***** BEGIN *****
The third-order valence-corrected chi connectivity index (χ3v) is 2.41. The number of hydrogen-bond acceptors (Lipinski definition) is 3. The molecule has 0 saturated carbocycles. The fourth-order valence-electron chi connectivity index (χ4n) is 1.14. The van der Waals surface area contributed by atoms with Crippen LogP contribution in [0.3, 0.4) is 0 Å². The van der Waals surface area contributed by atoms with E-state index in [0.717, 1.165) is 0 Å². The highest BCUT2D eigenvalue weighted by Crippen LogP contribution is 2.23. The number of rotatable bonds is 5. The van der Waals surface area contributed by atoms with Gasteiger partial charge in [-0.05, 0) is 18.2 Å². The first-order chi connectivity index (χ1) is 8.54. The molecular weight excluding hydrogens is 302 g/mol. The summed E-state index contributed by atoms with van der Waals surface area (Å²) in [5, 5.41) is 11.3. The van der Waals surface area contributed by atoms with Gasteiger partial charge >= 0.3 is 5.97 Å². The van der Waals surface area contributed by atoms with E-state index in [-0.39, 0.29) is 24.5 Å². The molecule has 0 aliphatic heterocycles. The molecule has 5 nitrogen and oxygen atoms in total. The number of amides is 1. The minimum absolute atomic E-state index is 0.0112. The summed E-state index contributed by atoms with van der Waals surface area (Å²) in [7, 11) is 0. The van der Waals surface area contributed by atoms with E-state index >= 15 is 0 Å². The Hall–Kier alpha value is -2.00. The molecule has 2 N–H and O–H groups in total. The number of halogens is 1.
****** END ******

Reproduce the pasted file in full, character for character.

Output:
The third-order valence-corrected chi connectivity index (χ3v) is 2.41. The number of hydrogen-bond acceptors (Lipinski definition) is 3. The molecule has 0 saturated carbocycles. The fourth-order valence-electron chi connectivity index (χ4n) is 1.14. The van der Waals surface area contributed by atoms with Crippen LogP contribution in [0.3, 0.4) is 0 Å². The van der Waals surface area contributed by atoms with E-state index in [0.717, 1.165) is 0 Å². The highest BCUT2D eigenvalue weighted by Crippen LogP contribution is 2.23. The number of rotatable bonds is 5. The van der Waals surface area contributed by atoms with Gasteiger partial charge in [-0.05, 0) is 18.2 Å². The first-order chi connectivity index (χ1) is 8.54. The molecular weight excluding hydrogens is 302 g/mol. The summed E-state index contributed by atoms with van der Waals surface area (Å²) in [5, 5.41) is 11.3. The van der Waals surface area contributed by atoms with Gasteiger partial charge >= 0.3 is 5.97 Å². The van der Waals surface area contributed by atoms with E-state index in [-0.39, 0.29) is 24.5 Å². The molecule has 0 aliphatic heterocycles. The molecule has 5 nitrogen and oxygen atoms in total. The number of amides is 1. The minimum absolute atomic E-state index is 0.0112. The summed E-state index contributed by atoms with van der Waals surface area (Å²) in [7, 11) is 0. The van der Waals surface area contributed by atoms with E-state index >= 15 is 0 Å². The Hall–Kier alpha value is -2.00. The molecule has 2 N–H and O–H groups in total. The number of halogens is 1.